Indonesia, Southeast Asia’s largest sugar consumer, will import 240,000 tons of raw sugar this year to meet domestic demand for white sugar, which is expected to reach 860,000 tons for the January–May period.

Agriculture Minister Suswono said on Tuesday in Jakarta that domestic sugar production for the given period would only amount to 598,578 tons of white sugar, leaving a deficit of 261,422 tons. The 240,000 tons of raw sugar would be processed into 220,000 tons of white sugar, the minister said.

“We will suffer a deficit for one month, or around 220,000 tons of white sugar,” he told reporters after a meeting of the sugar board at his office.

Suswono said the imported sugar would be allocated to meet demand in the eastern part of the country, particularly Sulawesi. He added that the decision to import raw sugar was partly to allow local mills to increase production. The final decision on importing the sugar would be made during a meeting at the Office of the Coordinating Economic Minister next week, he said.

Indonesia imported 118,129 tons of white sugar last year. Indonesian Sugar Association data shows Thailand supplied 60 percent of Indonesia’s imported sugar, followed by Brazil (20 percent) and Australia (10 percent).

Indonesia’s sugar industry saw production decline by 30 percent from 1995 to 2000 due to the closing of a number of out-of-date mills.

Total demand for sugar by households and micro-industries is estimated to reach around 2.8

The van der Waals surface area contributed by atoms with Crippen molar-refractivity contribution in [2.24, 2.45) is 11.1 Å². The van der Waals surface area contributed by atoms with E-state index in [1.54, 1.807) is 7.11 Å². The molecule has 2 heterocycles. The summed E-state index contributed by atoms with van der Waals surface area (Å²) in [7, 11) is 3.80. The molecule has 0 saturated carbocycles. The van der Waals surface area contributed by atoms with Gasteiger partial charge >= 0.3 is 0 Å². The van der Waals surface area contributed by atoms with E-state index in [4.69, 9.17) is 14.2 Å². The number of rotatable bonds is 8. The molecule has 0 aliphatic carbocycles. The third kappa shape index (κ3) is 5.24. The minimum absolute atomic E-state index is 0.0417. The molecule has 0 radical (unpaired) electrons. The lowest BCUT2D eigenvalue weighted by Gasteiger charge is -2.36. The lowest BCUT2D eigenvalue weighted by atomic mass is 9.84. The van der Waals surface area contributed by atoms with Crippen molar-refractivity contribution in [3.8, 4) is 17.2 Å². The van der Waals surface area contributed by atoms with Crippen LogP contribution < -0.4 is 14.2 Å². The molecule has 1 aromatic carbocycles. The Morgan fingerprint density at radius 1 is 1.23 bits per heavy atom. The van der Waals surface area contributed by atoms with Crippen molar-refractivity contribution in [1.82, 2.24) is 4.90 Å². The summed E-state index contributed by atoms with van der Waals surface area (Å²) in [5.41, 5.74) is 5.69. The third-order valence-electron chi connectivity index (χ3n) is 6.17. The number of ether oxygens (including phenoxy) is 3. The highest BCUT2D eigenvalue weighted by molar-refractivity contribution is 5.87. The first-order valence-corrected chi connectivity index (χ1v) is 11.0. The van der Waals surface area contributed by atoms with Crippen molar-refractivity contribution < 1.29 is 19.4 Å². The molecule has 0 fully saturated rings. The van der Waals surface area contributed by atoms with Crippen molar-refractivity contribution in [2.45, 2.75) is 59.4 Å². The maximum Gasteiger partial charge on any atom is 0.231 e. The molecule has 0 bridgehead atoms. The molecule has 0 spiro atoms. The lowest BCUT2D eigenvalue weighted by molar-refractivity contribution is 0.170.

million tons this year, a 3.7 percent increase from last year. Last year, national output was about 2.2
million tons.

The decision to import sugar has always been problematic for the government as local farmers continue to suffer from a limited income. More than 1,000 sugarcane farmers from various parts of the country demonstrated outside the Trade Ministry in Jakarta in December, demanding a ban on sugar imports.

Sugarcane Smallholder Farmers Association member Soemitro Samadikoen said his association expected sugar output to increase this year as farming practices had been improved. However, local production output could not be estimated yet, he said. Indonesia’s plantation productivity is estimated to stand at half of that of Thailand, resulting in lower output, according to Soemitro.

Soemitro said that as importing was not a preferable choice, the government should ensure the allocation of imports according to the planned regions by improving its control over the distribution of imported sugar, averting smuggling into areas that had sufficient stocks.

source: thejakartapost


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